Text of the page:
Start Me Up: How Startups Can (and Should!) Protect Their Intellectual Property Rights by Alexandra Taylor, Esq.

Starting a business has a laundry list of to dos. More often than not, protecting intellectual property, and more importantly doing your due diligence in researching existing brands, is left on the back burner. One of the worst things a startup can do is ignore their IP. This can have grave consequences, whether you fail to protect your own IP and have to fight a third party for your rights, or infringe on a third party’s IP and are dragged into court to defend your company. And the dreaded “R” word, forced rebrand.

Take the following example: Susie opens a bicycle shop called SPIN. (What some may not recognize is SPIN is Susie’s trademark, the brand that she is offering her products and services under. This is completely separate from Spin Florida, LLC, Susie’s corporate entity). Susie’s bike shop is a hit and becomes known as THE bike shop in the town. Fast forward six months later, Susie decides she wants to protect her trademark. She hires an IP attorney to perform research on her SPIN trademark. Unfortunately, another company has already filed a trademark application before Susie for the same trademark. If Susie wants to file her own application, the other company’s application will prevent her from filing, and she will have to fight their application in court if she wants to get over this hurdle. Susie hits another road bump: she receives a cease and desist letter from SPINNERS, a nation-wide bicycle chain. SPINNERS demands that Susie cease using the SPIN trademark within 30 days and pay $3,000 for her infringement, or they will file a lawsuit against her. Susie is forced to rebrand, spending thousands on new signage and marketing materials. Changing the name of Susie’s store has also shaken the confidence in her customers and new consumers who heard about SPIN can’t find her store.

This may sound like a dramatized scenario, but it is something we have seen countless times, affecting anyone from a local business to a nationwide company. Below are a few practice points to help ward off some potential pitfalls:

Practice Point #1: Perform due diligence research BEFORE you launch, produce business cards, marketing materials, and signage. You may find that your brand infringes on a third parties rights, or that so many other companies have a similarly named brand that consumers won’t be able to pick your business out of a line up. If you are forced to change your brand identity or rebrand entirely, a lot of money will be wasted that you may not be able to recoup.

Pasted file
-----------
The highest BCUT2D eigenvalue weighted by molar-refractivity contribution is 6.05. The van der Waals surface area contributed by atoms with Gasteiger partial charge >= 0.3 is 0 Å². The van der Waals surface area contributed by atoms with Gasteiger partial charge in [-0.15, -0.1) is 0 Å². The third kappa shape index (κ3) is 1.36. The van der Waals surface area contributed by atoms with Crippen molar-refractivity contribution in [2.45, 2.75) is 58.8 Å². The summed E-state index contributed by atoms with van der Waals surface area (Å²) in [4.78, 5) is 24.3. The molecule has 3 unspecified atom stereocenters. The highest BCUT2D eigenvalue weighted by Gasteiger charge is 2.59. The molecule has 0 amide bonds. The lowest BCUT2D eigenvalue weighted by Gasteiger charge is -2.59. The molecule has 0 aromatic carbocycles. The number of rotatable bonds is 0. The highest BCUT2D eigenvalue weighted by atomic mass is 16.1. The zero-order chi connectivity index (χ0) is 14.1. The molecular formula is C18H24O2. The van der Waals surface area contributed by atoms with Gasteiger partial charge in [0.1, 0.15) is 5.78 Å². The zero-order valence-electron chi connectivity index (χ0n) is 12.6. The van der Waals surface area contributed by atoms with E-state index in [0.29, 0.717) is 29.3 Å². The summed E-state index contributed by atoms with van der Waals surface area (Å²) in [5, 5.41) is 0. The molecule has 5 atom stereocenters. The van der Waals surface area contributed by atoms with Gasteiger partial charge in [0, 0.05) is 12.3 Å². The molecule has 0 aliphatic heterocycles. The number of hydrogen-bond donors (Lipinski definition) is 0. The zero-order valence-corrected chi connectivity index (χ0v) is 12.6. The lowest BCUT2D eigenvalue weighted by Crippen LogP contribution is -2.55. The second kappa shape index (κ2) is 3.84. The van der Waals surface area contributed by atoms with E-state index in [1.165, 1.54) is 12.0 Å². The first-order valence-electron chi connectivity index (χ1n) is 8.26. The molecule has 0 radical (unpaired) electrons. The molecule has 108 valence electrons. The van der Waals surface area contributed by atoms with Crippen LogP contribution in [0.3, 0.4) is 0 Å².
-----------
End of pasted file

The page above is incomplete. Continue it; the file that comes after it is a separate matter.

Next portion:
Practice Point #2: File for trademark protection. Depending on your business, state or federal protection is the route you need to go. Within the State of Florida, a trademark must be in use before an application can be filed. However, the United States Patent and Trademark Office allows both intent to use and use based applications to be filed. Take advantage of this!

Practice Point #3: Contracts. Unless you are the sole owner, contracts are imperative to plan for the future of the company’s IP. What if a partner leaves the business entity, does the IP stay with the entity or leave with him/her? Who owns the IP assets? Have contracts lay out the ownership and future of the IP from the start to result in cleaner relationships and transitions

down the road. Don’t forget that although intangible, IP is a piece of property like that of real estate, machinery, etc.

Practice Point #4: Always think towards the future. This goes along with all of the points above. You may be thinking “We’re a very small business”, “We’re just locally owned”, “We don’t have plans to expand out of the county”. If you are an entrepreneur, chances are that no matter how small you are now, you don’t want to stay small. Think of the dreams and goals of your company, and ensure that your IP strategies align with those goals. If you are currently selling your products at a farmers market, but have plans to launch an entire e-commerce website, it won’t take long for third parties to find you if your trademark infringes on their brand.

Oh Yes They Did: Ninth Circuit’s Holding May Turn DMCA Safe Harbor Protections on Its Head by Alexandra Taylor, Esq.

On April 07, the Ninth Circuit Court of Appeals issued its most recent decision on the scope of safe harbor protection extended to online providers, holding that an online provider may lose its safe harbor protection if its moderators assist in selecting content submitted by user.

The factual aspects of the case involve Mavrix Photographs, LLC, a celebrity photograph agency which sued LiveJournal, Inc. for copyright infringement of several of its photographs. LiveJournal runs LiveJournal.com, a social media platform which allows users to create and run communities online. One of LiveJournal.com’s more popular communities titled “Oh No They Didn’t!” features celebrity news and gossip, with the posts within said community often including photographs.

LiveJournal.com users submit posts to volunteer moderators, who then review the posts to ensure the posts comply with the sites rules, one of which is a prohibition on copyright infringement. LiveJournal also pays a full-time employee to review and approve the posts. Interestingly Mavrix did not submit a DMCA takedown request, and instead filed suit claiming rights in twenty photographs posted on “Oh No They Didn’t!” without Mavrix’s permission.

Under the DMCA, an online provider can claim safe harbor protection if: (1) the provider “does not have actual knowledge that the material or an activity using the material” is infringing; (2) in the absence of actual knowledge, the provider “is not aware of facts or circumstances from which infringing activity is apparent”; or (3) “upon obtaining such knowledge or awareness” the provider “acts expeditiously to remove, or disable access to, the material”. 17 U.S.C. § 512(c).